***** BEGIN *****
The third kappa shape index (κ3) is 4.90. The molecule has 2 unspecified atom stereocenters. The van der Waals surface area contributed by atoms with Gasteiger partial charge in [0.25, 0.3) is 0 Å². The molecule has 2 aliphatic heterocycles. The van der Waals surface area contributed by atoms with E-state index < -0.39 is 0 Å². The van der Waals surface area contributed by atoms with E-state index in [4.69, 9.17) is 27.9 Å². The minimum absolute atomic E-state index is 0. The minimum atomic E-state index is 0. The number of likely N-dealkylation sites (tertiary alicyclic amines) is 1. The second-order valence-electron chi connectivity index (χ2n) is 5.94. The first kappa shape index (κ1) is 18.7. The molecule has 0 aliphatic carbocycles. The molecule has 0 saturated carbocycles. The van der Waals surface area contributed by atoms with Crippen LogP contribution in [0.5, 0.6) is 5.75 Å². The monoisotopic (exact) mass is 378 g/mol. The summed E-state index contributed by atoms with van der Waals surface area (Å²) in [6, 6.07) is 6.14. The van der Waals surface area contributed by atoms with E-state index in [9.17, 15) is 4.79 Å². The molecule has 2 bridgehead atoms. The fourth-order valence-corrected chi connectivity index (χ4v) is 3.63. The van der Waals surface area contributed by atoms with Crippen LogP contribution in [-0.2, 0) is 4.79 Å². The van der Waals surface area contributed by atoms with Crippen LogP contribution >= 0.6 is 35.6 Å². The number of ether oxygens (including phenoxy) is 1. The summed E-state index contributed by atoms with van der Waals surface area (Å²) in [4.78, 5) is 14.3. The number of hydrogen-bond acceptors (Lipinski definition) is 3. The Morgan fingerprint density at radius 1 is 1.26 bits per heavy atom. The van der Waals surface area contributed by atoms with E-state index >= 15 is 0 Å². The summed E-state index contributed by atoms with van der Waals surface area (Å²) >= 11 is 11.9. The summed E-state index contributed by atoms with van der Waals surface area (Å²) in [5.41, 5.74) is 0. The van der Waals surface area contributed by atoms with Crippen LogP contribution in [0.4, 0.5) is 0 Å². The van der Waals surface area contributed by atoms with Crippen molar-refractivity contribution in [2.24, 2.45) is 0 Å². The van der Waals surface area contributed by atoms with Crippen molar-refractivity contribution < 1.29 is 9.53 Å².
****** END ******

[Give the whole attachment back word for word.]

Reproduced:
The third kappa shape index (κ3) is 4.90. The molecule has 2 unspecified atom stereocenters. The van der Waals surface area contributed by atoms with Gasteiger partial charge in [0.25, 0.3) is 0 Å². The molecule has 2 aliphatic heterocycles. The van der Waals surface area contributed by atoms with E-state index < -0.39 is 0 Å². The van der Waals surface area contributed by atoms with E-state index in [4.69, 9.17) is 27.9 Å². The minimum absolute atomic E-state index is 0. The minimum atomic E-state index is 0. The number of likely N-dealkylation sites (tertiary alicyclic amines) is 1. The second-order valence-electron chi connectivity index (χ2n) is 5.94. The first kappa shape index (κ1) is 18.7. The molecule has 0 aliphatic carbocycles. The molecule has 0 saturated carbocycles. The van der Waals surface area contributed by atoms with Crippen LogP contribution in [0.5, 0.6) is 5.75 Å². The monoisotopic (exact) mass is 378 g/mol. The summed E-state index contributed by atoms with van der Waals surface area (Å²) in [6, 6.07) is 6.14. The van der Waals surface area contributed by atoms with E-state index in [9.17, 15) is 4.79 Å². The molecule has 2 bridgehead atoms. The fourth-order valence-corrected chi connectivity index (χ4v) is 3.63. The van der Waals surface area contributed by atoms with Crippen LogP contribution in [-0.2, 0) is 4.79 Å². The van der Waals surface area contributed by atoms with Crippen LogP contribution >= 0.6 is 35.6 Å². The number of ether oxygens (including phenoxy) is 1. The summed E-state index contributed by atoms with van der Waals surface area (Å²) in [4.78, 5) is 14.3. The number of hydrogen-bond acceptors (Lipinski definition) is 3. The Morgan fingerprint density at radius 1 is 1.26 bits per heavy atom. The van der Waals surface area contributed by atoms with E-state index >= 15 is 0 Å². The summed E-state index contributed by atoms with van der Waals surface area (Å²) >= 11 is 11.9. The summed E-state index contributed by atoms with van der Waals surface area (Å²) in [5.41, 5.74) is 0. The van der Waals surface area contributed by atoms with Crippen LogP contribution in [0.4, 0.5) is 0 Å². The van der Waals surface area contributed by atoms with Crippen molar-refractivity contribution in [2.24, 2.45) is 0 Å². The van der Waals surface area contributed by atoms with Crippen molar-refractivity contribution < 1.29 is 9.53 Å².